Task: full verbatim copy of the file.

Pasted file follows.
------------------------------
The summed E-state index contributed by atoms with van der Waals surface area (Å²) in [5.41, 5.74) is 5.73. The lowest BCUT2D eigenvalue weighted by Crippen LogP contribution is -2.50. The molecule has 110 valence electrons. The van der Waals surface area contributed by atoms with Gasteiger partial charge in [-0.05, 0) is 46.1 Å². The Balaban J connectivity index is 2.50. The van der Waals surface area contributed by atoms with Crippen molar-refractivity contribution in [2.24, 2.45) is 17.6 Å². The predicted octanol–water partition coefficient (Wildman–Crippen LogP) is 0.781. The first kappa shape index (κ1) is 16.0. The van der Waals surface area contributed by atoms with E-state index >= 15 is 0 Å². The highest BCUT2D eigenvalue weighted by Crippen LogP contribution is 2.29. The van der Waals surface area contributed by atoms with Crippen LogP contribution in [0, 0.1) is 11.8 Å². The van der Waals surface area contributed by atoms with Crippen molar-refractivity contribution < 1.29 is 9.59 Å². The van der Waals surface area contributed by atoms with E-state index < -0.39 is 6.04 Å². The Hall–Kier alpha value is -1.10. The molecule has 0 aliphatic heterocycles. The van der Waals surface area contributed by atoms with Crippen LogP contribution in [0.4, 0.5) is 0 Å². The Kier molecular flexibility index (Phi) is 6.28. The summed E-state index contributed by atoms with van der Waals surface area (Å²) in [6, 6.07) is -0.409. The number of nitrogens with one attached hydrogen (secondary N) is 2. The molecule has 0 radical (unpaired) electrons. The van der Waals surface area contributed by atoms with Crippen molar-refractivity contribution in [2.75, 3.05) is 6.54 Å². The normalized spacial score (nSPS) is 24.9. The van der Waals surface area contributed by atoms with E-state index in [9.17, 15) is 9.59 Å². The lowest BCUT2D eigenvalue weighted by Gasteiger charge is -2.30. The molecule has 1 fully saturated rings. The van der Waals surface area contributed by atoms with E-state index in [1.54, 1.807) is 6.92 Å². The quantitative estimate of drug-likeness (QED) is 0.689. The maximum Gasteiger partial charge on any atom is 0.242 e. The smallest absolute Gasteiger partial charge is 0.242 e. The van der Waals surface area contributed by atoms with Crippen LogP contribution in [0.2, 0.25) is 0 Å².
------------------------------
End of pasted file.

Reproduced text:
The summed E-state index contributed by atoms with van der Waals surface area (Å²) in [5.41, 5.74) is 5.73. The lowest BCUT2D eigenvalue weighted by Crippen LogP contribution is -2.50. The molecule has 110 valence electrons. The van der Waals surface area contributed by atoms with Gasteiger partial charge in [-0.05, 0) is 46.1 Å². The Balaban J connectivity index is 2.50. The van der Waals surface area contributed by atoms with Crippen molar-refractivity contribution in [2.24, 2.45) is 17.6 Å². The predicted octanol–water partition coefficient (Wildman–Crippen LogP) is 0.781. The first kappa shape index (κ1) is 16.0. The van der Waals surface area contributed by atoms with E-state index >= 15 is 0 Å². The highest BCUT2D eigenvalue weighted by Crippen LogP contribution is 2.29. The van der Waals surface area contributed by atoms with Crippen LogP contribution in [0, 0.1) is 11.8 Å². The van der Waals surface area contributed by atoms with Crippen molar-refractivity contribution < 1.29 is 9.59 Å². The van der Waals surface area contributed by atoms with E-state index < -0.39 is 6.04 Å². The Hall–Kier alpha value is -1.10. The molecule has 0 aliphatic heterocycles. The van der Waals surface area contributed by atoms with Crippen LogP contribution in [0.4, 0.5) is 0 Å². The Kier molecular flexibility index (Phi) is 6.28. The summed E-state index contributed by atoms with van der Waals surface area (Å²) in [6, 6.07) is -0.409. The number of nitrogens with one attached hydrogen (secondary N) is 2. The molecule has 0 radical (unpaired) electrons. The van der Waals surface area contributed by atoms with Crippen molar-refractivity contribution in [2.75, 3.05) is 6.54 Å². The normalized spacial score (nSPS) is 24.9. The van der Waals surface area contributed by atoms with E-state index in [9.17, 15) is 9.59 Å². The lowest BCUT2D eigenvalue weighted by Gasteiger charge is -2.30. The molecule has 1 fully saturated rings. The van der Waals surface area contributed by atoms with E-state index in [1.54, 1.807) is 6.92 Å². The quantitative estimate of drug-likeness (QED) is 0.689. The maximum Gasteiger partial charge on any atom is 0.242 e. The smallest absolute Gasteiger partial charge is 0.242 e. The van der Waals surface area contributed by atoms with Crippen LogP contribution in [0.2, 0.25) is 0 Å².